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Climate Change Man Made or Not?

The climate is always changing and always has. The question is, are recent changes caused by humans emissions of CO2, methane, etc. Below are some charts that have been developed by others and by us to help determine if there is a correlation between climate change and mankind. Models being developed have to take into consideration all sorts of factors. There are an infinite amount of factors (global wobbling, solor maximum vs. solor minimum, volcanic eruptions, greenhouse gasses, etc.), affecting climate change on earth and no model would be able to consider all of them. However, there may be some factors affecting climate change that have an overwelming affect and should be weighted accordingly when creating climate change models. Determining those and implementing them in the models would be of upmost importance. Some factors influence other factors and can cause either negative or positive feedback loops. An example of a positive feedback loop is if the earth was warming, and glaciers melted a loss of the albieto affect from suns rays not being reflected by the bright glaciers more ultraviolet rays may be absorbed into the ocean causing a further heating of the earth. A negative feedback to global warming is, if raised CO2 levels were causing global warming then vegetation growth may be enhanced since plant life on land and in the ocean thrive on CO2 for survival a greater vegetation production may absorb more CO2 and offset global warming by removing CO2 from the atmosphere and water.

In simple terms it is necessary to understand the scientific logic which believes global warming is caused by rising CO2 levels in the atmosphere. Much of the sun's rays are short wave ultra violet radiation which can pass through the green house gases (CO2, Methane, etc.) reaching the earth. This warms the planet earth which then give off longer waved infrared radiation. However these infrared waves may be less likey to pass through the green house gases and return and further heat the earth. In a nutshell, this is the basic scientific interpretation and cause of our current global warming from certain gases such as carbon dioxide and methane. (Woodford, 2014)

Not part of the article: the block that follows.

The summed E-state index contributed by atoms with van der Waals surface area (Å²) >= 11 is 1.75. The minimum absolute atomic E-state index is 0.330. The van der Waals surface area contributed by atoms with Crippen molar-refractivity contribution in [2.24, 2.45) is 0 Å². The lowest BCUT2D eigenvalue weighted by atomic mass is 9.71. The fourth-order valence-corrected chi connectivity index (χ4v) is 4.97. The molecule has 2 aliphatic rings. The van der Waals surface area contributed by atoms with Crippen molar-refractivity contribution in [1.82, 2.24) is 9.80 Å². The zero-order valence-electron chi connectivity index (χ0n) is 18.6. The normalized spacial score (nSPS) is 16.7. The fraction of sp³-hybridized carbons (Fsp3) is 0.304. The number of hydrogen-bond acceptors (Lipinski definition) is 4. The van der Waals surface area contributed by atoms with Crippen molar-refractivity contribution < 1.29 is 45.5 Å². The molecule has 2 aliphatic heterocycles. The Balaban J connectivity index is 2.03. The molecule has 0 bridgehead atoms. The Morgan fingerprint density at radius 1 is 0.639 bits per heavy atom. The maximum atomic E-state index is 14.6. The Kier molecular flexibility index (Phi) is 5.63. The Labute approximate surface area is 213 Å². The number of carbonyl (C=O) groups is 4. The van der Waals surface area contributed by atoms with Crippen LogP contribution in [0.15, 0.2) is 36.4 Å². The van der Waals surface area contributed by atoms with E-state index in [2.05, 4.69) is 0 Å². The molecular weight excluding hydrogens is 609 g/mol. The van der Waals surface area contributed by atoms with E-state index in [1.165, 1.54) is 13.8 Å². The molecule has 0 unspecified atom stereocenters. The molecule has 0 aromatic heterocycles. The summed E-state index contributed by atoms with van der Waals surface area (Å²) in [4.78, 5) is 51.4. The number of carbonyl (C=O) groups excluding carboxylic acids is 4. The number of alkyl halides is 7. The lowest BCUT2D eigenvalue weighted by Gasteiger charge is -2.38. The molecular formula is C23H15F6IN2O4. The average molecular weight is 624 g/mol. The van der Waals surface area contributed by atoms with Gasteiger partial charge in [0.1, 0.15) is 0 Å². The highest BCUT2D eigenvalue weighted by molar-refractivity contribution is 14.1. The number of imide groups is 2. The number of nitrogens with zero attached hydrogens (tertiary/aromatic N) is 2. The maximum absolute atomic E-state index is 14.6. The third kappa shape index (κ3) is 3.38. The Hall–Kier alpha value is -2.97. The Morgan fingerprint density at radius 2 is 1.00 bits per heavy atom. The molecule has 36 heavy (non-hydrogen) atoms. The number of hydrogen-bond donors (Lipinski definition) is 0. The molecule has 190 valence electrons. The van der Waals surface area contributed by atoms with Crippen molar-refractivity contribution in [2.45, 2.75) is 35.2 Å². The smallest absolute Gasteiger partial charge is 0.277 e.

Over the last 450 thousand years there have been about 5 or 6 major ice ages and or periods of interglacial periods with minor fluctuations between them as shown as seen in the fig. 1 below. The minor fluctuations last approximately 12,000 years. We have been in an interglacial period for about 11,000 years (Wikipedia, 2015). Over the past million years as earth moved out of major ice ages the earth would warm about 4 to 7 degrees celsius over 5,000 years. Over the past century the average global temperature has rose about .7 degrees celsius, which is about 10 times faster than normal (nasa.gov, 2015).

Ice age temperature changes
Fig. 1 - Ice age temperature changes over 450 thousand years.

Sunspot numbers and average global temperature change. Sunspots correspond to temporary dark spots on the sun and correlate to magnetic field flux which inhibit convection and reduce temperature to the surrounding photosphere. The number of sunspots usually follow an 11 year solar cycle. Solar flares and coronal mass ejections originate and are usually seen near sunspots. The highest point of number of sunspots is known as the solar maximum (Wikipedia, 2015). Generally, the variation of solar radiation is relatively small from the sunspots.

Daily sunspots number from 1900 to 2015
Fig. 2 - Daily sunspot numbers 1880 to 2015 (modified from spaceweather.com, 2015)

We can compare that to average annual global temperature and see if there is a corresponding trend modelers could incorporate into their models. Below is a graph/chart (Fig. 3) of global mean temperature over land and ocean.

Global land ocean temperature index
Fig. 3 - Global mean temperature over land and ocean. (By NASA Goddard Institute for Space Studies - http://data.giss.nasa.gov/gistemp/graphs/, Public Domain, https://commons.wikimedia.org/w/index.php?curid=24363898)

Global land ocean temperature vs. sunspots
Fig. 4 - Overlay of sunspot number over global average temperature from 1905 to 2010.(modified from spaceweather.com, 2015and NASA Goddard Institute for Space Studies)

When comparing sunspot numbers and global average temperatue as in Fig. 4 above there does not seem to be a strong correlation between the two.

Next we can look at CO2 levels in the atmosphere from 1960 to 2015. Since 1960, CO2 levels have been measured at Mauna Loa, Hawaii. Notice the saw pattern in the chart below of the levels of CO2 in the atmosphere. That is from the different times of the season with summer months having greater growth of vegetation consuming some of the CO2 in the atmosphere (Harris, 2013).

CO2 in atmosphere from 1960 to 2010
Fig. 5 - CO2 Levels from Mauna Loa, Hawaii

When comparing the mean global temperature and the Mauna Loa CO2 in the atmosphere there does seem to be a strong correlation between them. See Fig. 6 below.